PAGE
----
Just in time for summer and its salads, tahini sauce. This is the way its supposed to taste. Unlike that other weirdness you get at pretty much every other place that sells food that is traditionally incorporated with tahini sauce, this stuff will blow your socks off AND belongs on baguettes, or better yet, fresh made pita, (yes, I'll post my pita recipe next - which is also the best pita recipe - and 100% traditional ((and if you have the ambition to attempt this next to a camp fire without an oven, like the real thing in some places, like Sinai, then you should go right on ahead (((at least around here its less likely you'll get sand in the dough))) as well as salads. Make sure to sprinkle some sesame seeds on top of that salad you just tossed with cucumber, romaine, tomato, and read onion.
25 very large cloves fresh garlic
10-20 lemons, depending on size and freshness (to yield 2 cups strained juice)
2 cups (16 ozs. liquid measure) canned sesame tahini – Sahadi or Joyva brand*
2 1/4-2 1/2 teaspoons salt
1. Peel garlic, trim off tough root nubs, and chop coarsely. Squeeze and strain enough lemons to total 2 cups of juice. If making a partial batch (i.e., not using whole can of tahini paste), stir tahini paste until totally re-homogenized and smooth before measuring out to be sure that sesame oil and pulp are evenly distributed.
2. Puree garlic to a totally smooth, almost silky paste by processing with the salt in a food processor (or a blender, if no processor is available). Scrape down contents often with a rubber spatula. Ideally, process garlic and salt in a small—“mini”—food processor, if available. If no machine is available: Put cut up garlic cloves through a garlic press, or chop super finely with a knife; then grind with the salt in a mortar w/pestle until totally smooth; or grind garlic and salt to a paste on a wooden board with the flat side of a heavy knife blade or with a smooth rock—any heavy, blunt object will do—using circular, pressing-down motion. (Salt works like sand to abrade and grind down garlic fibers.).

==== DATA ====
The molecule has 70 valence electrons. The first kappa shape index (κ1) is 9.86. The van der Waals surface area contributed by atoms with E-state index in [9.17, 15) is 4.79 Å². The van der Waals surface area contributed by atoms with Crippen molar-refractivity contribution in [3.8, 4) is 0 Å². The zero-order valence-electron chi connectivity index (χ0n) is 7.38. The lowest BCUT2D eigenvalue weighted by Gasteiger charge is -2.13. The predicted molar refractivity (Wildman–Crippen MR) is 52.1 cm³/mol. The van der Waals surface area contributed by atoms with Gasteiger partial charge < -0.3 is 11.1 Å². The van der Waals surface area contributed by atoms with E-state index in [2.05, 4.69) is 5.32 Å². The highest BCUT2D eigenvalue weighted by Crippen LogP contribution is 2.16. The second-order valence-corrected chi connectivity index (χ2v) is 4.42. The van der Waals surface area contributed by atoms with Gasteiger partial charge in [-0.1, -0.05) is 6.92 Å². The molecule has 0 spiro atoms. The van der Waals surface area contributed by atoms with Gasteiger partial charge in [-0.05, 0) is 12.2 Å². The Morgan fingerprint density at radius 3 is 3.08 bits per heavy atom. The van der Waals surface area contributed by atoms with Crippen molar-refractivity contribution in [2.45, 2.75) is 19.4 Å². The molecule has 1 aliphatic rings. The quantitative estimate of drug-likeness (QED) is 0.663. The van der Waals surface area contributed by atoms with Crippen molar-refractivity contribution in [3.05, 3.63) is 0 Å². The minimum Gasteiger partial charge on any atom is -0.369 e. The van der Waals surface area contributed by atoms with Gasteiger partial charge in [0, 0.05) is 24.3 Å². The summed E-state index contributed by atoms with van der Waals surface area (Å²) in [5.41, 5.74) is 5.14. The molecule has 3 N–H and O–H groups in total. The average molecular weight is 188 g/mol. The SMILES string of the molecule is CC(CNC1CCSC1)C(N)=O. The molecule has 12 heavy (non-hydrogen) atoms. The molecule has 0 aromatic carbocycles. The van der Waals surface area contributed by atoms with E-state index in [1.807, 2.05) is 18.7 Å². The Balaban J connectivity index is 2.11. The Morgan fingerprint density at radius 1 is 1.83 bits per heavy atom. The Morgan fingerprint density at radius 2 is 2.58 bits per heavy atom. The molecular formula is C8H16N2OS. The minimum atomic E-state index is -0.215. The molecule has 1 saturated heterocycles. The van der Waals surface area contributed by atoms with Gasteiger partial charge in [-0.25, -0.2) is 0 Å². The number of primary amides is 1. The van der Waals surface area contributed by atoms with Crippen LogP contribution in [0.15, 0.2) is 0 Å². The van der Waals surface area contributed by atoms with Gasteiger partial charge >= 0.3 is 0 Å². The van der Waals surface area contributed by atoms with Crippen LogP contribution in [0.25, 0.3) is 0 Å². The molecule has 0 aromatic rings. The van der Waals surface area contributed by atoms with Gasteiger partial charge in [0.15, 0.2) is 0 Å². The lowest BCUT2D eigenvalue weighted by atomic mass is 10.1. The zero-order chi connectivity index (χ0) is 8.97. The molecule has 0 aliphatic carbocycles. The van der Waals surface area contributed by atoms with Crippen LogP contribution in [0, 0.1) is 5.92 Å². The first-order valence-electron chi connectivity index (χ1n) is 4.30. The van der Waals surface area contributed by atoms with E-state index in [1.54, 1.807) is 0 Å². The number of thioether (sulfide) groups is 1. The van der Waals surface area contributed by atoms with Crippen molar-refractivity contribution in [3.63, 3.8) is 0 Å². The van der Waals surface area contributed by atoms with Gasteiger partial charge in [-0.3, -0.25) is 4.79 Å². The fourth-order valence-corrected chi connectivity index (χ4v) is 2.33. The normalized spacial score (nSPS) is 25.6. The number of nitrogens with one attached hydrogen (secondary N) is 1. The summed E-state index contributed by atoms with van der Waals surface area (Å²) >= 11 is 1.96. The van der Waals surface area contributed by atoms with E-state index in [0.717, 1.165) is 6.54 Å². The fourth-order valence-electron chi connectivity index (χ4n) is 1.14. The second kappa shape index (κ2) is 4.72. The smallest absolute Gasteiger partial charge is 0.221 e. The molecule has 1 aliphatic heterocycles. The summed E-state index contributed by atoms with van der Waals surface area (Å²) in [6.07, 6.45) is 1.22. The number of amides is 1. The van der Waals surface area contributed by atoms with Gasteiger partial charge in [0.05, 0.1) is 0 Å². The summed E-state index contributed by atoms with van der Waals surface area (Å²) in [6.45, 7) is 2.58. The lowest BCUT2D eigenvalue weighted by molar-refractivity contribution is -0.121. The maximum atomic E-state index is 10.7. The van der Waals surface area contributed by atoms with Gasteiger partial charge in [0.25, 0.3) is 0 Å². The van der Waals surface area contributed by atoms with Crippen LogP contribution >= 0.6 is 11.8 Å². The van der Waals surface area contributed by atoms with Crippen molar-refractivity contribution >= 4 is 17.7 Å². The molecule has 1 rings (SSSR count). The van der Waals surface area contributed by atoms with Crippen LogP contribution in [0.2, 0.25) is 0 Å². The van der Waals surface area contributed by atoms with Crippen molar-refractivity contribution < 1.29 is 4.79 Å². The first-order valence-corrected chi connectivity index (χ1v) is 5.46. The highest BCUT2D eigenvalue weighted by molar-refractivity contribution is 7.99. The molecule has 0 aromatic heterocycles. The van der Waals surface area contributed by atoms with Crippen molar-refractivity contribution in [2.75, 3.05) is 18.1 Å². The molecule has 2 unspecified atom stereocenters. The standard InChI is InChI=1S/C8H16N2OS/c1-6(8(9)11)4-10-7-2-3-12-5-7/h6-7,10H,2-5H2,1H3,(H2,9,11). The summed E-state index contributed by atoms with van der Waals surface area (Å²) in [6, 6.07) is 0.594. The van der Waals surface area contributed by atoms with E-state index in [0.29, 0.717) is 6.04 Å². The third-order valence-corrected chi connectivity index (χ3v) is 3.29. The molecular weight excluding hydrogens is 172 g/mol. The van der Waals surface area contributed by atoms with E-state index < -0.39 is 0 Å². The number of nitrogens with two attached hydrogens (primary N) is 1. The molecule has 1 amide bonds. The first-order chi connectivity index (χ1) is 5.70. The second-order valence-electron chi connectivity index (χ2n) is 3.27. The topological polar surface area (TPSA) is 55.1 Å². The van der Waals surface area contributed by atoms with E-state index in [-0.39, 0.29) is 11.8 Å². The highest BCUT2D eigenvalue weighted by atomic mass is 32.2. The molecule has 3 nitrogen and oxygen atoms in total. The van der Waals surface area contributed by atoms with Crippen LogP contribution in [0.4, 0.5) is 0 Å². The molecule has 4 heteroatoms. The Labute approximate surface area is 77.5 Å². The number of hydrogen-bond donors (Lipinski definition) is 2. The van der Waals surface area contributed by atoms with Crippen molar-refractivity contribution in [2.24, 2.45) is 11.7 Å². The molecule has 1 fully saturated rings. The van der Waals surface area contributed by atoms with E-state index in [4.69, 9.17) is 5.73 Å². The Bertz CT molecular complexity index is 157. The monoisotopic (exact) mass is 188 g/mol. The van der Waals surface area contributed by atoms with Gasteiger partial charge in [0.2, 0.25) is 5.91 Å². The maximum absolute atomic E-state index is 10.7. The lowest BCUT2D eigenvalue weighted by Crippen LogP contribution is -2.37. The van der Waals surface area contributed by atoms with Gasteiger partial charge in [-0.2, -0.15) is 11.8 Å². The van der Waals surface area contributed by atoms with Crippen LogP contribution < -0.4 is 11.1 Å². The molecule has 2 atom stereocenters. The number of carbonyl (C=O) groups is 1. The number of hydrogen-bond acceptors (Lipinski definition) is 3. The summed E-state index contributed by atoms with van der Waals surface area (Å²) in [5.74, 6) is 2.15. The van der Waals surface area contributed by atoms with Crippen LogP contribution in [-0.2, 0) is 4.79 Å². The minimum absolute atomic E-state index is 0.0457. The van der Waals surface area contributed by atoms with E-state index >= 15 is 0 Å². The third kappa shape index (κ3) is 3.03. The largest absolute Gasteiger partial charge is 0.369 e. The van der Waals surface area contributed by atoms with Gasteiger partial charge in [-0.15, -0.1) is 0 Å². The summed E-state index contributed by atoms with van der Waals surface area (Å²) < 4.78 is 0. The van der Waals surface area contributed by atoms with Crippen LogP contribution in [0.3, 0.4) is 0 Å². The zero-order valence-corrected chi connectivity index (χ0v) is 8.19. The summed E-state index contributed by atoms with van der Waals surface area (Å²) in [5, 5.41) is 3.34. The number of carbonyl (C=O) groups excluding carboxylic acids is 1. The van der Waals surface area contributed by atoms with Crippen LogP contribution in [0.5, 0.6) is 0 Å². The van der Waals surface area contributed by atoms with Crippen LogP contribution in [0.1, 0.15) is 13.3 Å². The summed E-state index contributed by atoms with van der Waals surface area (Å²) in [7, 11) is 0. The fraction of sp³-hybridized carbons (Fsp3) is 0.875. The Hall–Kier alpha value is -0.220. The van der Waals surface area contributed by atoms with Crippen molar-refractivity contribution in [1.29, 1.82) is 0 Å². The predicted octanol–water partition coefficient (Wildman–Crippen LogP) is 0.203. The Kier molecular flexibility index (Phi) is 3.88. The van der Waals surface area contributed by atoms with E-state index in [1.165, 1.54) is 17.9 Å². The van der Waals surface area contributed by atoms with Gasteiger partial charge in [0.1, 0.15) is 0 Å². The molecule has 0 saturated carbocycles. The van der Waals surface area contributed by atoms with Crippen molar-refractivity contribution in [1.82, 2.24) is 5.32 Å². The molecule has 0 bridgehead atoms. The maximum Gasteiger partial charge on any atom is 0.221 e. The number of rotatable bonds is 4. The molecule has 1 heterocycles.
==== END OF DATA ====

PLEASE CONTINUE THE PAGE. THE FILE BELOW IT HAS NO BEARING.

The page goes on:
3. In a normal-size food processor with motor running (or in a blender, 1/4 batch at a time), process garlic mixture with the tahini paste while drizzling in the lemon juice. Process until totally blended. If working by hand, not machine, beat ingredients together in a bowl with a large spoon. Taste and correct flavor balance. Note: Sauce should be tasted on bread or it will seem too strong even if it is perfect.
4. Sauce is now suitable for adding to cooked, drained, ground chick peas to make humus (see recipe); to roasted, mashed eggplant to make baba ghannoush (see recipe); to chopped Italian parsley for a traditional Middle Eastern sauce or dip; or to be thinned with a little water for salad dressing. Refrigerated, keeps well for over a week and never actually spoils; but, over time, you will notice diminished and changed flavor as garlic and lemon both weaken and ferment slightly. So freeze for long-term storage.
Makes 1 quart plus 1/2 cup
*Sahadi brand is first rate and (in Eugene) has been available at the Red Barn from time to time. P.C. Market on Franklin Ave. stocks Joyva, which is second best. Both are made to Middle Eastern (as distinct from “new age”) standards—seeds are well roasted, etc. Do not substitute Maranatha, Jerusalem or any other unroasted (raw) or lightly roasted product; it doesn’t taste correct. Other authentic brands of Middle Eastern tahini paste are available in Middle Eastern markets and the Middle-Eastern aisle of Plaza Latina market, in Eugene.
Tahini Salad Dressing
For dressing, add water—a couple of tablespoons at a time—to a quantity of tahini sauce slightly less than looks “right” for a single salad, whisking or beating in until homogenized. Vegetables will further dilute dressing; so take this into consideration when you taste to correct balance of tahini sauce to water.